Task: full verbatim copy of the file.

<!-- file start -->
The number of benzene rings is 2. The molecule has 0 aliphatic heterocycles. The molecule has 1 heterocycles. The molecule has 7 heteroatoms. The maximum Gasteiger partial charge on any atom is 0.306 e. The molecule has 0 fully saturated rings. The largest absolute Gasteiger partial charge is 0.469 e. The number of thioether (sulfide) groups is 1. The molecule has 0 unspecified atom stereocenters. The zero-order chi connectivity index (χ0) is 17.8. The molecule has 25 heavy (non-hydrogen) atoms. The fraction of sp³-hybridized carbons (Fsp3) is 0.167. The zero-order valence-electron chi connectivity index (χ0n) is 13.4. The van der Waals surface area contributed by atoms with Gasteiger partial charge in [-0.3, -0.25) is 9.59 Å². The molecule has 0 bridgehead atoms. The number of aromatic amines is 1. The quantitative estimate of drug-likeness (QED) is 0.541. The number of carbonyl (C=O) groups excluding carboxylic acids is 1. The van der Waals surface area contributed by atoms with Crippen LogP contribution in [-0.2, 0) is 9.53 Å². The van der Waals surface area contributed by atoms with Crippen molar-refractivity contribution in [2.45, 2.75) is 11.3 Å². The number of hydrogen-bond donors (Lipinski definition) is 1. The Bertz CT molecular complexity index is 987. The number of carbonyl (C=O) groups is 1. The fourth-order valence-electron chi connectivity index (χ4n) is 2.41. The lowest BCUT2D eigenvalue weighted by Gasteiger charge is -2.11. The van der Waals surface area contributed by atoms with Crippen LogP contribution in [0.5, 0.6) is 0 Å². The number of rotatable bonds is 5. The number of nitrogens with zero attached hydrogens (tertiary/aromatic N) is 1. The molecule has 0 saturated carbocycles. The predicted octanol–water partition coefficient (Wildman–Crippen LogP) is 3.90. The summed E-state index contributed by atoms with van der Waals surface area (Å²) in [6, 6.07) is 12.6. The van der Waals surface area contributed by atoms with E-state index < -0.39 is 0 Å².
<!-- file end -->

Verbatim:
The number of benzene rings is 2. The molecule has 0 aliphatic heterocycles. The molecule has 1 heterocycles. The molecule has 7 heteroatoms. The maximum Gasteiger partial charge on any atom is 0.306 e. The molecule has 0 fully saturated rings. The largest absolute Gasteiger partial charge is 0.469 e. The number of thioether (sulfide) groups is 1. The molecule has 0 unspecified atom stereocenters. The zero-order chi connectivity index (χ0) is 17.8. The molecule has 25 heavy (non-hydrogen) atoms. The fraction of sp³-hybridized carbons (Fsp3) is 0.167. The zero-order valence-electron chi connectivity index (χ0n) is 13.4. The van der Waals surface area contributed by atoms with Gasteiger partial charge in [-0.3, -0.25) is 9.59 Å². The molecule has 0 bridgehead atoms. The number of aromatic amines is 1. The quantitative estimate of drug-likeness (QED) is 0.541. The number of carbonyl (C=O) groups excluding carboxylic acids is 1. The van der Waals surface area contributed by atoms with Crippen LogP contribution in [-0.2, 0) is 9.53 Å². The van der Waals surface area contributed by atoms with Crippen molar-refractivity contribution in [2.45, 2.75) is 11.3 Å². The number of hydrogen-bond donors (Lipinski definition) is 1. The Bertz CT molecular complexity index is 987. The number of carbonyl (C=O) groups is 1. The fourth-order valence-electron chi connectivity index (χ4n) is 2.41. The lowest BCUT2D eigenvalue weighted by Gasteiger charge is -2.11. The van der Waals surface area contributed by atoms with Crippen LogP contribution in [0.5, 0.6) is 0 Å². The number of rotatable bonds is 5. The number of nitrogens with zero attached hydrogens (tertiary/aromatic N) is 1. The molecule has 0 saturated carbocycles. The predicted octanol–water partition coefficient (Wildman–Crippen LogP) is 3.90. The summed E-state index contributed by atoms with van der Waals surface area (Å²) in [6, 6.07) is 12.6. The van der Waals surface area contributed by atoms with E-state index < -0.39 is 0 Å².